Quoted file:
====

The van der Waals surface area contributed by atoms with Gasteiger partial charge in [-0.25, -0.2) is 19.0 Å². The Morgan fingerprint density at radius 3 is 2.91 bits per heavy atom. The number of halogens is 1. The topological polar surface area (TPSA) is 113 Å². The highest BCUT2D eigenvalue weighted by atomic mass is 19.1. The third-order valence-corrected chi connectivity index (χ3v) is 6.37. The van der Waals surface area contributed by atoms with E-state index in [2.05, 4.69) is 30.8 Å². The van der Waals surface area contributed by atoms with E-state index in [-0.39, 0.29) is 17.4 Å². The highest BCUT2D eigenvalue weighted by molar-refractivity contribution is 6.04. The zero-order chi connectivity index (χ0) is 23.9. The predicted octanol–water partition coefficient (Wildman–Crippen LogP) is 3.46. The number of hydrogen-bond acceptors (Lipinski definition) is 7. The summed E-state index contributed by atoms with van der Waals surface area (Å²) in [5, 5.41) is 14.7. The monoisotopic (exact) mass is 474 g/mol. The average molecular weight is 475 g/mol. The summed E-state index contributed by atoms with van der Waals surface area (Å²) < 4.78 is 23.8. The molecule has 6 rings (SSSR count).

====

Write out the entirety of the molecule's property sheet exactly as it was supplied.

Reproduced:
The van der Waals surface area contributed by atoms with Gasteiger partial charge in [-0.25, -0.2) is 19.0 Å². The Morgan fingerprint density at radius 3 is 2.91 bits per heavy atom. The number of halogens is 1. The topological polar surface area (TPSA) is 113 Å². The highest BCUT2D eigenvalue weighted by atomic mass is 19.1. The third-order valence-corrected chi connectivity index (χ3v) is 6.37. The van der Waals surface area contributed by atoms with E-state index in [2.05, 4.69) is 30.8 Å². The van der Waals surface area contributed by atoms with E-state index in [-0.39, 0.29) is 17.4 Å². The highest BCUT2D eigenvalue weighted by molar-refractivity contribution is 6.04. The zero-order chi connectivity index (χ0) is 23.9. The predicted octanol–water partition coefficient (Wildman–Crippen LogP) is 3.46. The number of hydrogen-bond acceptors (Lipinski definition) is 7. The summed E-state index contributed by atoms with van der Waals surface area (Å²) in [5, 5.41) is 14.7. The monoisotopic (exact) mass is 474 g/mol. The average molecular weight is 475 g/mol. The summed E-state index contributed by atoms with van der Waals surface area (Å²) < 4.78 is 23.8. The molecule has 6 rings (SSSR count).